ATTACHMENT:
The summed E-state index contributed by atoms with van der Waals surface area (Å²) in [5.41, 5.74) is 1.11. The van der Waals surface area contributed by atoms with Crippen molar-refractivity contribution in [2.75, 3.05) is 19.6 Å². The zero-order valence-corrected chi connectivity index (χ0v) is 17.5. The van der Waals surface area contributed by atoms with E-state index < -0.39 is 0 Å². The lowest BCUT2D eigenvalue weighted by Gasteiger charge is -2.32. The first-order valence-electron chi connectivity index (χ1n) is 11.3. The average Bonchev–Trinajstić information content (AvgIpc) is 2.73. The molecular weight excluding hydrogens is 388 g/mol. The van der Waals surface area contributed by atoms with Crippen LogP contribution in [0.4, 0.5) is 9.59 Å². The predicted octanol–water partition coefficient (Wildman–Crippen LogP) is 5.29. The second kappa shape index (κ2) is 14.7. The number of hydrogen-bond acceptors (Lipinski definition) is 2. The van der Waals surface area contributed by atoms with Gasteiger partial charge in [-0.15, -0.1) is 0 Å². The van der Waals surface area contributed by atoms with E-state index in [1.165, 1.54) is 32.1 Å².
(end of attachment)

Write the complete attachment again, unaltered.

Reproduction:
The summed E-state index contributed by atoms with van der Waals surface area (Å²) in [5.41, 5.74) is 1.11. The van der Waals surface area contributed by atoms with Crippen molar-refractivity contribution in [2.75, 3.05) is 19.6 Å². The zero-order valence-corrected chi connectivity index (χ0v) is 17.5. The van der Waals surface area contributed by atoms with E-state index < -0.39 is 0 Å². The lowest BCUT2D eigenvalue weighted by Gasteiger charge is -2.32. The first-order valence-electron chi connectivity index (χ1n) is 11.3. The average Bonchev–Trinajstić information content (AvgIpc) is 2.73. The molecular weight excluding hydrogens is 388 g/mol. The van der Waals surface area contributed by atoms with Crippen LogP contribution in [0.4, 0.5) is 9.59 Å². The predicted octanol–water partition coefficient (Wildman–Crippen LogP) is 5.29. The second kappa shape index (κ2) is 14.7. The number of hydrogen-bond acceptors (Lipinski definition) is 2. The van der Waals surface area contributed by atoms with Gasteiger partial charge in [-0.15, -0.1) is 0 Å². The van der Waals surface area contributed by atoms with E-state index in [1.165, 1.54) is 32.1 Å².